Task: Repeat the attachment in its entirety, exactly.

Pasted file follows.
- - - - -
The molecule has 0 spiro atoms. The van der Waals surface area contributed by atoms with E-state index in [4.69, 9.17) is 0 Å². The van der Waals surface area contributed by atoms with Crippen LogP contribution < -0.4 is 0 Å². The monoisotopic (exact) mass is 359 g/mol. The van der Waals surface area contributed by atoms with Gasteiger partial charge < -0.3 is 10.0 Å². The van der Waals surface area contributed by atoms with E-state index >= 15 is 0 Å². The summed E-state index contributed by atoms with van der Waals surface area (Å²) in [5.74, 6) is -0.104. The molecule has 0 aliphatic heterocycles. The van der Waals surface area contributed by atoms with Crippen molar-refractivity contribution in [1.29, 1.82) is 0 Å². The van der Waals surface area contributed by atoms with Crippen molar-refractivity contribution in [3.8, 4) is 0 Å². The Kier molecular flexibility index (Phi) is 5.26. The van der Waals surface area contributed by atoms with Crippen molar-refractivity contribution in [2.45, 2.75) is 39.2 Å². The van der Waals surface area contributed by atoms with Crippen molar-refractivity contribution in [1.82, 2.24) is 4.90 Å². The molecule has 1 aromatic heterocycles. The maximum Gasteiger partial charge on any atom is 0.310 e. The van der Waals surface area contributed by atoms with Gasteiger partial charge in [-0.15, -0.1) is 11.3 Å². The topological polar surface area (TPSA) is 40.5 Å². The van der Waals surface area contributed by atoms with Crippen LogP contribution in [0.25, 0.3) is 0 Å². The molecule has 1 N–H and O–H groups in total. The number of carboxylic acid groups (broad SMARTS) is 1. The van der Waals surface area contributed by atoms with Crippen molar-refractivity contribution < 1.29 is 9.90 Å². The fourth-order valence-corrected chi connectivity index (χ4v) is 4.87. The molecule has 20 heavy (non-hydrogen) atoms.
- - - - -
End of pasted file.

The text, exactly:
The molecule has 0 spiro atoms. The van der Waals surface area contributed by atoms with E-state index in [4.69, 9.17) is 0 Å². The van der Waals surface area contributed by atoms with Crippen LogP contribution < -0.4 is 0 Å². The monoisotopic (exact) mass is 359 g/mol. The van der Waals surface area contributed by atoms with Gasteiger partial charge < -0.3 is 10.0 Å². The van der Waals surface area contributed by atoms with E-state index >= 15 is 0 Å². The summed E-state index contributed by atoms with van der Waals surface area (Å²) in [5.74, 6) is -0.104. The molecule has 0 aliphatic heterocycles. The van der Waals surface area contributed by atoms with Crippen molar-refractivity contribution in [1.29, 1.82) is 0 Å². The van der Waals surface area contributed by atoms with Crippen molar-refractivity contribution in [3.8, 4) is 0 Å². The Kier molecular flexibility index (Phi) is 5.26. The van der Waals surface area contributed by atoms with Crippen molar-refractivity contribution in [2.45, 2.75) is 39.2 Å². The van der Waals surface area contributed by atoms with Crippen molar-refractivity contribution in [1.82, 2.24) is 4.90 Å². The molecule has 1 aromatic heterocycles. The maximum Gasteiger partial charge on any atom is 0.310 e. The van der Waals surface area contributed by atoms with Gasteiger partial charge in [-0.15, -0.1) is 11.3 Å². The topological polar surface area (TPSA) is 40.5 Å². The van der Waals surface area contributed by atoms with Crippen LogP contribution in [0.25, 0.3) is 0 Å². The molecule has 1 N–H and O–H groups in total. The number of carboxylic acid groups (broad SMARTS) is 1. The van der Waals surface area contributed by atoms with Crippen molar-refractivity contribution < 1.29 is 9.90 Å². The fourth-order valence-corrected chi connectivity index (χ4v) is 4.87. The molecule has 20 heavy (non-hydrogen) atoms.